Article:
BEND, Ore. - Deschutes County health officials issued an advisory Tuesday about reported cases of "swimmer's itch" at Cascade lakes and said warning notices would be posted at the lakes where incidents have been reported.
However, the county advisory did not specify which lakes, and said the reports had not yet been confirmed.
"The problem is for us is that it's really hard for us to tell which lakes have it and which lakes don't," said Thomas Kuhn, a program manager with Deschutes County Public Health.
"A lake could have it one week, and then not have it the next week," he said. "So it's something that you just have to keep an eye on and look for patterns."
Forest Service officials confirmed that they will be putting up signs at South Twin Lake, warning visitors of the potential of catching swimmer's itch while in contact with those waters.
Here's the county's advisory, in its entirety:
Deschutes County Health Services has received several reports of rash and bite-like symptoms from persons recently bathing at area lakes. Although none of these reports have been confirmed, it is likely that they may be suffering from "Swimmer's Itch."
Swimmer's Itch is caused by an allergic reaction to parasites found in some birds and mammals. Humans can be exposed to the parasites when working, wading or swimming in lakes and streams. The parasites are released into fresh and salt water from infected snails.
Rather than finding a host bird or animal, the parasite burrows into the skin of a swimmer, causing an allergic reaction and rash. It cannot be spread from person to person and symptoms may last up to a week.
Deschutes County Health Services is working with the U.S. Forest Service to post notices at associated lakes.
What are the symptoms?
• The skin might tingle, burn or itch.
• Small red spots on the skin which begin to itch within 12-hours of exposure.
• Itching may last up to a week or more.
• Symptoms are caused by an allergic reaction, so the more often you swim or wade in contaminated water, the more severe the symptoms get.
How is it treated?
If you find yourself itching after swimming:
• Get out and towel-off briskly; this helps to remove the tiny larvae that cause the itch.
• Shower as soon as possible after a swim.
• Treatment is supportive only, with-over-the-counter anti-itching ointments or lotions.
• Apply a cool compress to the affected areas.
• Try not to scratch the irritated area of skin because this may cause the rash to become infected.
• If itching becomes prolonged, see your doctor for additional treatment.
How is it prevented?
• Avoid still pools of non-chlorinated water, especially on warm days.
• Skin products containing zinc oxide have been found to help prevent Swimmer's Itch.
• Avoid swimming in water which has a high number of ducks, geese, shore birds or snails.
Here's Dan McCarthy's story from our late Monday newscasts:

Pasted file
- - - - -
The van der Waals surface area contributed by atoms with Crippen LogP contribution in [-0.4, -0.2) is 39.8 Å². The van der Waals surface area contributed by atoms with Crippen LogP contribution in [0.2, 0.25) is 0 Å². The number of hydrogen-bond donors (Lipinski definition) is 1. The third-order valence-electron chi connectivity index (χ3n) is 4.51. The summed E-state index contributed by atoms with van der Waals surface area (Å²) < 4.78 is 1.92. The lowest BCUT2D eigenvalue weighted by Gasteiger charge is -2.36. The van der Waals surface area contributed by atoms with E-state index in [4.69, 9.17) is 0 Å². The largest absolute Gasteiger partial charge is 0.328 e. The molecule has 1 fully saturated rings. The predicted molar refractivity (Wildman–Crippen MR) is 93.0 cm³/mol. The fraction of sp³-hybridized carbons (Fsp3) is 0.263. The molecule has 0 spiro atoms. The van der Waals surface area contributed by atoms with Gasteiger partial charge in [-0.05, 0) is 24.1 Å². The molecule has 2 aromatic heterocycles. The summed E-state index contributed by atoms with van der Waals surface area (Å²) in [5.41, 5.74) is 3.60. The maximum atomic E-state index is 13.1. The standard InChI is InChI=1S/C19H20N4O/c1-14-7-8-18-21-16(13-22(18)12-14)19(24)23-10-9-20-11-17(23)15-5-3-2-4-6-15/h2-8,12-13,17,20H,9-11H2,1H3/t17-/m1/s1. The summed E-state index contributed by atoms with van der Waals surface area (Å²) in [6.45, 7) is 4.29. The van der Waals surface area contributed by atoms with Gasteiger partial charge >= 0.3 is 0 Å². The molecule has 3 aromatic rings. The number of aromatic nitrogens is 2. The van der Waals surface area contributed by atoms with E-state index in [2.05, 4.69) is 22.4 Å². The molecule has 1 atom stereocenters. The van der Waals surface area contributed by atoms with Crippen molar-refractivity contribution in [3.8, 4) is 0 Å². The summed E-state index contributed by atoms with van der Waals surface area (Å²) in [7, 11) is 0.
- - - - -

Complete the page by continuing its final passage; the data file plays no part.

NewsChannel 21 on Monday received complaints from numerous swimmers at several high Cascade lakes over the Fourth of July weekend.
The issue? At least some have been told by doctors that they contracted a malady known as "swimmer's itch." It's an allergic reaction to parasites typically found in freshwater ponds. It can cause extreme itching, followed by widespread bumps on the skin.
"There were six of us there, but only four of us went into the water," said Jessica Frettinger. "All four of us were covered head to toe in bumps."
Frettinger and her family went for a swim at South Twin Lake last week. And what started as a relaxing dip in the water turned into an itchy situation.
"We got out and we were all super-itchy, and it was weird," she said. "So we all went home and showered and stuff. And the next day, I was covered in bumps."
Frettinger went to a dermatologist in La Pine the following day. The prognosis? Cercarial dermatitis.
Known as Swimmer's Itch, it's caused from microscopic parasites from freshwater areas that burrow into the skin of swimmers or waders.
But Frettinger had never experienced it in years of swimming at local lakes.
"I've swam in every lake around here, and the river many times, and I've never had parasite problems," she said.
Frettinger's mother said she spoke with a representative from Twin Lake Resort following the doctor's diagnosis. She said the representative confirmed the existence of bacteria in the lake water. However, they weren't interested in sharing that information.
"We called them and said, are you guys going to put up signs or anything? And (the representative) said, 'We don't want it to affect our season.'" We were unable to reach a resort official Monday for comment.
A few reports also mentioned Crane Prairie and Wickiup reservoirs, but most of the focus was on Twin Lakes, primarily South Twin.
In reaching out to Deschutes County health officials, we were told they were meeting Monday to discuss the parasite problem. However they have yet to confirm that's what it is.
But for those who were there and still scratching, the message is clear; They urge swimmers to stay out of the water at Twin Lakes, warning sign or not.
"People have their kids swim in water, their babies," Frettinger said. "Everybody goes to the lake during the summer. And they don't have any signs to warn people about this. It's kind of scary."
Experts say most swimmer's itch symptoms subside within a week -- but if you experience diarrhea or a cough, you should see a doctor.
We will update this story as we receive more information.